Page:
[li]bears like honey (not just Pooh. They make the honey bottles bear shaped, no?)[/li][/QUOTE]

Yes, bears like to eat wild honey along with bee larvae in the comb. Because of their sharp claws, strength, and thick fur they are one of the only animals capable of getting at it, too.

In my observation and experience, rodents (mice and squirrels) prefer sweet food when they can get it. Usually they can’t, so they eat cheese or acorns or whatever else is handy. Where there’s an abundance of food (like in the city where I live) and they can exercise choice, they seem to prefer sweets and junk, much like humans.

Once a mouse ate its way into a packaged lunch of mine, ignored the nice healthy apple and whole-wheat bagel, and munched a mouse-stomach-sized hole in a chocolate chip cookie. I’ve seen lots of squirrels ignore acorns on the ground and instead dive into trash cans, emerging with everything from nectarine pits to bakery paper from which the squirrel proceeded to lick the jelly that had oozed from someone’s donut.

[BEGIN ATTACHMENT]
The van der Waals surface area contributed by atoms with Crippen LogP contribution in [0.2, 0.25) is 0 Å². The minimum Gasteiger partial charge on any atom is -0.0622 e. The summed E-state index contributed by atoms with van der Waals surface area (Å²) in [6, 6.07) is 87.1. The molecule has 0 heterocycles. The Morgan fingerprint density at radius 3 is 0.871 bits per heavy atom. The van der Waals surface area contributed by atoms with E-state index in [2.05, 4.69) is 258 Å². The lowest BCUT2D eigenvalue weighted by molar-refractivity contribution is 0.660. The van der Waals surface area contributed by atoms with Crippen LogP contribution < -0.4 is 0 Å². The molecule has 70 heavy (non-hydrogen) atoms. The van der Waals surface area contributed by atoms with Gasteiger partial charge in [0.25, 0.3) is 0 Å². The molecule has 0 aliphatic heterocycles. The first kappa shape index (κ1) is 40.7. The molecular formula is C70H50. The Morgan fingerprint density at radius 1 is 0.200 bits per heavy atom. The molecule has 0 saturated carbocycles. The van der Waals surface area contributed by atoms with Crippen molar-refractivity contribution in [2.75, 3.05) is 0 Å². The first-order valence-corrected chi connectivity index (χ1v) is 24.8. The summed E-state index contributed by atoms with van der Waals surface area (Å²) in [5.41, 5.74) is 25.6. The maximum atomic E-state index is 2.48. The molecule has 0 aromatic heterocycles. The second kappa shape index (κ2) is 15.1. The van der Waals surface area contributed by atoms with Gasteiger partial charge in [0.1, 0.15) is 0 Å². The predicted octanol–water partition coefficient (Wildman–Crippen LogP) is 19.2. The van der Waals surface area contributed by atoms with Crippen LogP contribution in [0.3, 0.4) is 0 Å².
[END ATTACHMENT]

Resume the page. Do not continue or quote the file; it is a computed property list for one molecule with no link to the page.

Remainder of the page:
“Birds eat worms” is an overgeneralization; some birds eat worms (and insects), but others eat seeds and grain.

“Horses eat apples and sugar cubes” is like saying “kids eat candy”’; horses certainly like apples and sugar cubes, but they won’t do as a steady diet.

What would be telling is if the traditional food for a given animal was different in a different culture: that would suggest a certain selection bias in each.

Of course, consistentcy won’t prove it’s NOT selection bias, as it could be springing from a common source or mutual influence.

I’m not sure that it would, after all, different cultures have different selections of food available; the preference expressed by their local fauna could still be a genuine observation that happens to be different from the equivalent in another region.